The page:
Virgin coconut oil contains many other beneficial nutrients and antioxidants aside from fats. It’s a good addition to a heart-healthy diet that emphasizes nutrient-dense, whole foods. 

Does coconut oil raise cholesterol?

Experts say that we should be looking at the entire lipid profile, not just LDL cholesterol, to understand how diet can impact heart disease risk (Ludwig et al., 2018). 

A recent meta-analysis of 12 studies concluded that coconut milk and coconut oil have a net beneficial effect on the lipid profile and heart disease risk (Teng et al., 2020).

Compared to animal or plant oils, coconut oil had the strongest effect on increasing HDL cholesterol. HDL is commonly called the “good” cholesterol.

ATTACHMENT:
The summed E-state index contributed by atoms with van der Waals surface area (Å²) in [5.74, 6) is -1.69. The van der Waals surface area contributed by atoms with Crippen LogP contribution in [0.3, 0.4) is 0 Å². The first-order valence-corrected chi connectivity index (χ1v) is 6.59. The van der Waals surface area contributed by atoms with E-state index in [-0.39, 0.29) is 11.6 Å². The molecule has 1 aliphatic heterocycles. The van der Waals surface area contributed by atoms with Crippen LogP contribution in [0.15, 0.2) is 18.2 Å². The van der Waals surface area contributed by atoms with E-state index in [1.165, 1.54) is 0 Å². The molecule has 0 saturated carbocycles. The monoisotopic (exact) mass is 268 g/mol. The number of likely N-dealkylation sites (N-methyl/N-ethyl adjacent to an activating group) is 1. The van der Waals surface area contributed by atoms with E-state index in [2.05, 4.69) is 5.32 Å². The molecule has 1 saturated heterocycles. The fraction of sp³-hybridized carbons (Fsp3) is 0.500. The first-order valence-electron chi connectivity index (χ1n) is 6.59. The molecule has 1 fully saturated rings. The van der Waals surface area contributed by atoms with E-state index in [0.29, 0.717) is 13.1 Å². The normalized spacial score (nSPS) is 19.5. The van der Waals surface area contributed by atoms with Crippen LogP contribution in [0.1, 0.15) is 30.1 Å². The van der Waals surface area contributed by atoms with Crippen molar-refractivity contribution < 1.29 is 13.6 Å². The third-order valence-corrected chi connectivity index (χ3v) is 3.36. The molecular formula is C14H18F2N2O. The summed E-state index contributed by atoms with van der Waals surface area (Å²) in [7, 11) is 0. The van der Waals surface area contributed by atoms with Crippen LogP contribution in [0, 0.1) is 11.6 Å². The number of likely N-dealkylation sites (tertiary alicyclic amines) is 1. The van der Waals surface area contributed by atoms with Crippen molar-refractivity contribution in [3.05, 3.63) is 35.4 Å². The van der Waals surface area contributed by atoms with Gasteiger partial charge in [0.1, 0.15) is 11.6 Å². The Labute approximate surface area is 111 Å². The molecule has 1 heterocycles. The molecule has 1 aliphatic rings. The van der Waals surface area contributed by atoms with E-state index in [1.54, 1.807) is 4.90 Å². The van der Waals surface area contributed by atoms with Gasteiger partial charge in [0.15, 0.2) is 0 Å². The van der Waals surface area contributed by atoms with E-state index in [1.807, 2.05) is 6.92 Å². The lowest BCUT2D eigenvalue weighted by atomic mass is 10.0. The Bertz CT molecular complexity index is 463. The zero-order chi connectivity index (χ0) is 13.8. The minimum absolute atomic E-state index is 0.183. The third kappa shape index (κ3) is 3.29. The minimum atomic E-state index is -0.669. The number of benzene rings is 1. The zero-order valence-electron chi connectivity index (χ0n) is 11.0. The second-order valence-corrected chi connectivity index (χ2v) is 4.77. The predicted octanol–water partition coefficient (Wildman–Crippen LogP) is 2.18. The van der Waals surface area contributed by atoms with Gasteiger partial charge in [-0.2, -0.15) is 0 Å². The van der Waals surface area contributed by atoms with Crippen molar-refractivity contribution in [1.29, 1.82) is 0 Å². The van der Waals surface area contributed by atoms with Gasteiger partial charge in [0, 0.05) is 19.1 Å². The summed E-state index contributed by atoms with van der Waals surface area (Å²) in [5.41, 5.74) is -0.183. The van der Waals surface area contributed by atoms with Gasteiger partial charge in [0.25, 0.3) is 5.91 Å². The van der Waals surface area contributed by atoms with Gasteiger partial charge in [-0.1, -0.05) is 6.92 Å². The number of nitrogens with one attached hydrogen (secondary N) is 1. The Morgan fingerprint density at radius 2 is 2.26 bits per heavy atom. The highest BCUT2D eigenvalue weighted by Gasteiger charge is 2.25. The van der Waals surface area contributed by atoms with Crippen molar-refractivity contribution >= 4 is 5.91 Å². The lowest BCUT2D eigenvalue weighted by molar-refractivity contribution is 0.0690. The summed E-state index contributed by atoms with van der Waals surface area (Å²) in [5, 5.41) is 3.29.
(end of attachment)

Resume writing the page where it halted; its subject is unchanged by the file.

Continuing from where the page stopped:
Coconut oil raised LDL cholesterol more than plant oils but less than animal fats. Overall, however, its overall effect on LDL cholesterol was so slight that it was not considered significant (average increase of 0.23 mg/dL).  

However, when scientists looked at different types of coconut oil, they saw that refined coconut oil was responsible for the small rise in LDL. Extra-virgin and virgin coconut oil didn’t raise LDL. In fact, the net effect of virgin coconut oil tended toward lowering LDL cholesterol (average drop of 0.08 mg/dL). 

Unlike refined coconut oil, virgin coconut oil also didn’t raise triglyceride levels. 

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Virgin coconut oil is not bad for cholesterol. On the contrary, it seems to help support healthy HDL, LDL, and triglyceride levels. Refined coconut oil, however, may slightly raise LDL cholesterol and triglycerides.